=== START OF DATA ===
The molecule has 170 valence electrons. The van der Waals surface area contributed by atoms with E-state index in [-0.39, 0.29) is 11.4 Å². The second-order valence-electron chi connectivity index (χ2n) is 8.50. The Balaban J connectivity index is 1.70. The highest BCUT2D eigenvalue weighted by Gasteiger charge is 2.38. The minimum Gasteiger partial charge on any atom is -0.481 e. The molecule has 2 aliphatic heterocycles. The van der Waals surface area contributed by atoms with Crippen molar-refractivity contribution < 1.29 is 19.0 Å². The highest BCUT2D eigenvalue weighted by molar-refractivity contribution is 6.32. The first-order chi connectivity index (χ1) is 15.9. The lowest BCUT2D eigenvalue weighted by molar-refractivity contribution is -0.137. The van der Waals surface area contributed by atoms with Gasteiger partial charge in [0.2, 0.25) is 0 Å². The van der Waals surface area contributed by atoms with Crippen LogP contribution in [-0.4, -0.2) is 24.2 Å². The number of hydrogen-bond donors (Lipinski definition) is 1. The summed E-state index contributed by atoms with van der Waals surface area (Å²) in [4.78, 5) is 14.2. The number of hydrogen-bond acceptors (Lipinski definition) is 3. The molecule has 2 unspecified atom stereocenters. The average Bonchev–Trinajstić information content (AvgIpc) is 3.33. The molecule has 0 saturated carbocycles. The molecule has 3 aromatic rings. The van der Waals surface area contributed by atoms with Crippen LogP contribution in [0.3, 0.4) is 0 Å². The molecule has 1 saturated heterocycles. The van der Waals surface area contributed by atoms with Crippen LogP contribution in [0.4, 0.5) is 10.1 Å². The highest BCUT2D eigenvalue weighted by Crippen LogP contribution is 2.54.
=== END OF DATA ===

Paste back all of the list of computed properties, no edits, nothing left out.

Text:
The molecule has 170 valence electrons. The van der Waals surface area contributed by atoms with E-state index in [-0.39, 0.29) is 11.4 Å². The second-order valence-electron chi connectivity index (χ2n) is 8.50. The Balaban J connectivity index is 1.70. The highest BCUT2D eigenvalue weighted by Gasteiger charge is 2.38. The minimum Gasteiger partial charge on any atom is -0.481 e. The molecule has 2 aliphatic heterocycles. The van der Waals surface area contributed by atoms with Crippen molar-refractivity contribution < 1.29 is 19.0 Å². The highest BCUT2D eigenvalue weighted by molar-refractivity contribution is 6.32. The first-order chi connectivity index (χ1) is 15.9. The lowest BCUT2D eigenvalue weighted by molar-refractivity contribution is -0.137. The van der Waals surface area contributed by atoms with Gasteiger partial charge in [0.2, 0.25) is 0 Å². The van der Waals surface area contributed by atoms with Crippen LogP contribution in [-0.4, -0.2) is 24.2 Å². The number of hydrogen-bond donors (Lipinski definition) is 1. The summed E-state index contributed by atoms with van der Waals surface area (Å²) in [4.78, 5) is 14.2. The number of hydrogen-bond acceptors (Lipinski definition) is 3. The molecule has 2 unspecified atom stereocenters. The average Bonchev–Trinajstić information content (AvgIpc) is 3.33. The molecule has 0 saturated carbocycles. The molecule has 3 aromatic rings. The van der Waals surface area contributed by atoms with Crippen LogP contribution in [0.3, 0.4) is 0 Å². The molecule has 1 saturated heterocycles. The van der Waals surface area contributed by atoms with Crippen LogP contribution in [0.4, 0.5) is 10.1 Å². The highest BCUT2D eigenvalue weighted by Crippen LogP contribution is 2.54.